Veritable Aviation

Veritable Aviation Blog

Turning is a normal procedure in flight, allowing for a pilot to readjust the aircraft heading to change their direction. Rather than simply rotate a steering wheel such as one would do in an automobile, pilots must take advantage of various flight surfaces and controls in order to efficiently turn. Additionally, they also have to take into consideration gravity, lift, thrust, and other various forces that may affect heading and orientation. In this blog, we will discuss how airplanes turn in the air, allowing you to better understand the control of such vehicles. 

The flight data recorder (FDR) and cockpit voice recorder (CVR) are both crucial parts of aircraft, allowing investigators to determine the factors that may have caused a crash. Despite both devices being well protected with intensely rigorous housing and construction, it can be difficult to locate them in the case of a catastrophic accident, especially those in large bodies of water. In order to better ensure the timely recovery of flight data recorders and cockpit voice recorders, some manufacturers have begun experimenting with an alternative device known as automatic deployable flight recording systems (DFRS).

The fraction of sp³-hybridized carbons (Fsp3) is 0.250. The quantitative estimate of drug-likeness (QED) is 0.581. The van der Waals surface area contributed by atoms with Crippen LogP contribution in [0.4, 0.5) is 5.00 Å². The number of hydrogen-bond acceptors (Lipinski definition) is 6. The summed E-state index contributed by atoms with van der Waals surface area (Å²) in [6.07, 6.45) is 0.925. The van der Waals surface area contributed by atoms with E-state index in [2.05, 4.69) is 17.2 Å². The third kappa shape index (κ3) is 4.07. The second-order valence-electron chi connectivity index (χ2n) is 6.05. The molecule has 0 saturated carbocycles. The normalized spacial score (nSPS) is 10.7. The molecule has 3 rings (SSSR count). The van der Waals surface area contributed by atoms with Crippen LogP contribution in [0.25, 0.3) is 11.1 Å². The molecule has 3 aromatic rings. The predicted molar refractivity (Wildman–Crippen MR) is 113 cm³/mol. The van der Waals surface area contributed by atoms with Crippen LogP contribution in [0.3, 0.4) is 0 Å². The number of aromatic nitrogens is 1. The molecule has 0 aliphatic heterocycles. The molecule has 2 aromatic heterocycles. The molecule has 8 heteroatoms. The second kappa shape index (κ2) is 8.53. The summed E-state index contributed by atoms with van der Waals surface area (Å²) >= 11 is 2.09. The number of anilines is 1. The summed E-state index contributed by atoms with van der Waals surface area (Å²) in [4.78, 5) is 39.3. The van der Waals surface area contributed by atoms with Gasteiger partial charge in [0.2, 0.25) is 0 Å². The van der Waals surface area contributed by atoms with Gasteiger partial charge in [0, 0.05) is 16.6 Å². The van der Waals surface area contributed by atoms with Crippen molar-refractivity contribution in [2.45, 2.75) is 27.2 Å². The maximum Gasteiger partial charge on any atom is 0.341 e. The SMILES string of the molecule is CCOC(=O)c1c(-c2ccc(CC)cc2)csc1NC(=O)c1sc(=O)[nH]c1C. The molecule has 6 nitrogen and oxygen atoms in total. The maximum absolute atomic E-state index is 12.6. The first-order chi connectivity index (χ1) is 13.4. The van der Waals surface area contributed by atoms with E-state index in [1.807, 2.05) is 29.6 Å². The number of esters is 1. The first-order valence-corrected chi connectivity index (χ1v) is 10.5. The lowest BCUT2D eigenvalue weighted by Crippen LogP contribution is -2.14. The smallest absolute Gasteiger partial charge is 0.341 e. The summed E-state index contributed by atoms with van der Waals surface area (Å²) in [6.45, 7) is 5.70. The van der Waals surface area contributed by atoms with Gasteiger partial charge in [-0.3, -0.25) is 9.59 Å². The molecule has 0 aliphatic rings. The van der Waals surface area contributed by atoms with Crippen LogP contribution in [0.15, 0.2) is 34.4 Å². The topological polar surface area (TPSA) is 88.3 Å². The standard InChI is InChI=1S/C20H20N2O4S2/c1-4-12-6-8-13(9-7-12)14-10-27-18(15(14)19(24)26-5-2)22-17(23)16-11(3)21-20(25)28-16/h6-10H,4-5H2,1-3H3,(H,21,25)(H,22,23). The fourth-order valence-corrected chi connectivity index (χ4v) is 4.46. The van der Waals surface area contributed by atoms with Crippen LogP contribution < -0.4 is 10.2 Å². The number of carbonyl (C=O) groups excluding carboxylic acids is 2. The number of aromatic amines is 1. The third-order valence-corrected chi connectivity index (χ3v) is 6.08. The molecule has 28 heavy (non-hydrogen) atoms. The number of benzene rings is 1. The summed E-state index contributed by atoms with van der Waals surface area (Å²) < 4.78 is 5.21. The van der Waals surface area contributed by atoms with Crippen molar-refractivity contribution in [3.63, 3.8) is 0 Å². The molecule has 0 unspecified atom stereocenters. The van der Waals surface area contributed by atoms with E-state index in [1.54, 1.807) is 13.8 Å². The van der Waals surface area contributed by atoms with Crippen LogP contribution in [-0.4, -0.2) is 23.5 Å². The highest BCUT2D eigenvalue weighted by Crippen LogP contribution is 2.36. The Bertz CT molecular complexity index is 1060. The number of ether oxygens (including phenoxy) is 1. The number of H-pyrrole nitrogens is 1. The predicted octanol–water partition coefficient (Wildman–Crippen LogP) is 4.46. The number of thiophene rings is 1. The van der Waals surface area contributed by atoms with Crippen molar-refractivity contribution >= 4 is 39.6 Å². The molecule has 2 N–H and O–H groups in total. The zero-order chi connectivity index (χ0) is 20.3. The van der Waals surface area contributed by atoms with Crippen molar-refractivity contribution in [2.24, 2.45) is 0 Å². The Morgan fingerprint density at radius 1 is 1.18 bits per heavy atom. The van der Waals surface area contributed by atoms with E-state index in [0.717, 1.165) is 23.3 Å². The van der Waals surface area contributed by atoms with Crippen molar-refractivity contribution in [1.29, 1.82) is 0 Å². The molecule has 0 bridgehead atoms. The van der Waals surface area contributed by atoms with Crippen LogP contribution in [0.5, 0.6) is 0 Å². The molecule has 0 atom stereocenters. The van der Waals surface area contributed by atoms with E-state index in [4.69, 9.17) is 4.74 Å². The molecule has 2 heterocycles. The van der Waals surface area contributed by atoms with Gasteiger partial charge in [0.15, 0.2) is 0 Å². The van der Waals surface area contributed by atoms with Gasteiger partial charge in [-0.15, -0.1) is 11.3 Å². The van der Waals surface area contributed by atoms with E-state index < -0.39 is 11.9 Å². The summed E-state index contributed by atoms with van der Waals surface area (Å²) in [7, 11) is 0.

As a primary component of aviation design, tires have evolved over the years to assist aircraft in handling the stressors of takeoff, landing, and fluctuating environmental temperatures. When landing, a great amount of friction is applied to the aircraft tires. For modern aircraft to support the weight of the vehicle and all passengers within, the tires need to be capable of enduring constant abuse not otherwise withstandable by standard car or rubber tires. It is paramount that aircraft tires are flexible, made out of a material resistant to heat and designed to meet the needs of a specific aircraft. Within this blog, we will discuss the basics of aircraft tires, what they are composed of, and how they can be properly maintained.